Recent Articles

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Bigger is better, if you're a leatherback sea turtle. For the first time, researchers have measured the forces that act on a swimming animal and the energy the animal must expend to move through the water.

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More than a half century after claims that a new frog species existed in New York and New Jersey were dismissed, a team of scientists has proven that the frog is living in wetlands from Connecticut to North Carolina and are naming it after the ecologist who first noticed it.

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Researchers have discovered a new reproductive mode in frogs and toads -- breeding and laying direct developing eggs in live bamboo with narrow openings -- which was observed in the white spotted bush frog (Raorchestes chalazodes). This critically endangered frog is currently only one of two species known to adopt this novel reproductive strategy.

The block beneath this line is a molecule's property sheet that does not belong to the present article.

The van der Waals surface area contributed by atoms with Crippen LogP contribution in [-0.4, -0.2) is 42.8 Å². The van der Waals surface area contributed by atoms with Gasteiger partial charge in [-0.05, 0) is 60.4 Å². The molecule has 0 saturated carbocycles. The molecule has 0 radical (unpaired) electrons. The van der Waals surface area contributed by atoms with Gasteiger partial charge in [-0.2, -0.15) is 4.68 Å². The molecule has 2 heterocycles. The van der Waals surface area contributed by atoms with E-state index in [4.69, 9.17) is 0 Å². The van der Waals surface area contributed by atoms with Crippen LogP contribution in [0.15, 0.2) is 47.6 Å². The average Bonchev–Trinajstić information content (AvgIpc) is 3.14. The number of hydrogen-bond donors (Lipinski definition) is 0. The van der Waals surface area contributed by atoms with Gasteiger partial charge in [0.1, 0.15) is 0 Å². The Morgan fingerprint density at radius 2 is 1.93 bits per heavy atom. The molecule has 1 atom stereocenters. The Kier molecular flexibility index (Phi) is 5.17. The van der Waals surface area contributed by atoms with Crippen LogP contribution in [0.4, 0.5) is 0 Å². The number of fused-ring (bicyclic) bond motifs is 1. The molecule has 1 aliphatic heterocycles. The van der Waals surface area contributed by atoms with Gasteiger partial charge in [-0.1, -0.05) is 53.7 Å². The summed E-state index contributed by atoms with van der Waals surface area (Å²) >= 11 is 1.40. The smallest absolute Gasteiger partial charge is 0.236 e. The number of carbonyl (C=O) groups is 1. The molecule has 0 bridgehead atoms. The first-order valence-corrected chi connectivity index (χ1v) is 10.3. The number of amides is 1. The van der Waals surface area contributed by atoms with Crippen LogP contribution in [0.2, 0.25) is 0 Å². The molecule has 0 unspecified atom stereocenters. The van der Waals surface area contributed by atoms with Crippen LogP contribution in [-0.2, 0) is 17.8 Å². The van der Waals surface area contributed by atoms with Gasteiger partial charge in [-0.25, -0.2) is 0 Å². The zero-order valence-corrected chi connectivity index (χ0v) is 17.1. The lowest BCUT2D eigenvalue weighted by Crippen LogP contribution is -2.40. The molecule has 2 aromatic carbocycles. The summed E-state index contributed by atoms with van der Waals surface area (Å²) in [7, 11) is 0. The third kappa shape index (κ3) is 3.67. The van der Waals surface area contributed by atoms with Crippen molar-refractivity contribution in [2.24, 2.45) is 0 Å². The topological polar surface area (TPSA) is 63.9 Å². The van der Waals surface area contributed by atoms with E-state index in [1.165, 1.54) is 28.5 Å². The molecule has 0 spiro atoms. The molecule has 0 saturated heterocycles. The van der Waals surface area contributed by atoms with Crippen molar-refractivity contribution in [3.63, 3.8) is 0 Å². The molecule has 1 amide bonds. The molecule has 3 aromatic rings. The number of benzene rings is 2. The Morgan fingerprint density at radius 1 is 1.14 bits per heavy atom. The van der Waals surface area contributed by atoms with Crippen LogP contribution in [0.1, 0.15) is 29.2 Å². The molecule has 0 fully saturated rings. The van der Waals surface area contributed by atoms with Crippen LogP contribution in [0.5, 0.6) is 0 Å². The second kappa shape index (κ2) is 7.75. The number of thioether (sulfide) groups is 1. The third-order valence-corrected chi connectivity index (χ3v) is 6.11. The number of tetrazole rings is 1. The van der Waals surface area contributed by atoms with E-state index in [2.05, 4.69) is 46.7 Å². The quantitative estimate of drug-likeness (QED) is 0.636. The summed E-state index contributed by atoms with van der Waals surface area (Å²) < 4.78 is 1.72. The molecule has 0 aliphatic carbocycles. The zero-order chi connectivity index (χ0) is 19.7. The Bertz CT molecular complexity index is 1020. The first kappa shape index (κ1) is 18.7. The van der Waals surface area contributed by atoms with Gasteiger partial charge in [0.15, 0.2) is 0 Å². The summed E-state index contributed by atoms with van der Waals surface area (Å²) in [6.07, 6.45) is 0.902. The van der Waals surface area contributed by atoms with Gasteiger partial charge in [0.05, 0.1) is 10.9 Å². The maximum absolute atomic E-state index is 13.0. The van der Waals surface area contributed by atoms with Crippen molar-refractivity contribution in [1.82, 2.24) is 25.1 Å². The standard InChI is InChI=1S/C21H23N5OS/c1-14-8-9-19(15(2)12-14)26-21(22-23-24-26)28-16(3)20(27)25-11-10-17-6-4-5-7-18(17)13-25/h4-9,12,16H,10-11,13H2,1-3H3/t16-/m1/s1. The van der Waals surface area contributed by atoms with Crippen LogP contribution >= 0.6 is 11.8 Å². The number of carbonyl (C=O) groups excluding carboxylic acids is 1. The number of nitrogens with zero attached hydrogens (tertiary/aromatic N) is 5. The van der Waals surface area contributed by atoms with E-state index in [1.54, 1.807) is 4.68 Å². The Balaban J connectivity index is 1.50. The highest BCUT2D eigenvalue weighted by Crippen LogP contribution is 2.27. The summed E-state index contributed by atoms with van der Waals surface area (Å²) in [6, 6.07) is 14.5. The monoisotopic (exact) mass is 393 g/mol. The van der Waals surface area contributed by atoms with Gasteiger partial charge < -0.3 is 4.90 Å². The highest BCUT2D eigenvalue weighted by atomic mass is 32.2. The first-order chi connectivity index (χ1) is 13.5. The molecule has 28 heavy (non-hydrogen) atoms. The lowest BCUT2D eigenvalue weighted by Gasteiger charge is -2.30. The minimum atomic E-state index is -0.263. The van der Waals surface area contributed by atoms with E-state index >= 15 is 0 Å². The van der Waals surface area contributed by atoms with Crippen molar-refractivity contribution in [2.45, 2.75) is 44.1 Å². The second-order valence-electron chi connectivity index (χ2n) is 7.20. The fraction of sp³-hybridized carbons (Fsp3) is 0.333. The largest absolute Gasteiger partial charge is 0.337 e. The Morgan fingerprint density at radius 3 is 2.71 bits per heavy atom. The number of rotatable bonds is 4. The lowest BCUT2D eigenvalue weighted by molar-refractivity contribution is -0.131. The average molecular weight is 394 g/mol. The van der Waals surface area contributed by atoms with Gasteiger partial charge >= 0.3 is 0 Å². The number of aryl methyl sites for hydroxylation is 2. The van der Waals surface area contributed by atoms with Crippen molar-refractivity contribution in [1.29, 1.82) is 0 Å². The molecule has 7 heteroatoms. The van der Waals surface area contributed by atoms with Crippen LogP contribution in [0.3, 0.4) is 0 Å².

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Species of poison frogs that utilize bright warning coloration as protection from predators are more likely to develop louder, more complex calls than relatives that rely on camouflage. New research indicates that because these visual cues establish certain species as unsavory prey, they are free to make noisy calls in plain sight and better attract possible mates.

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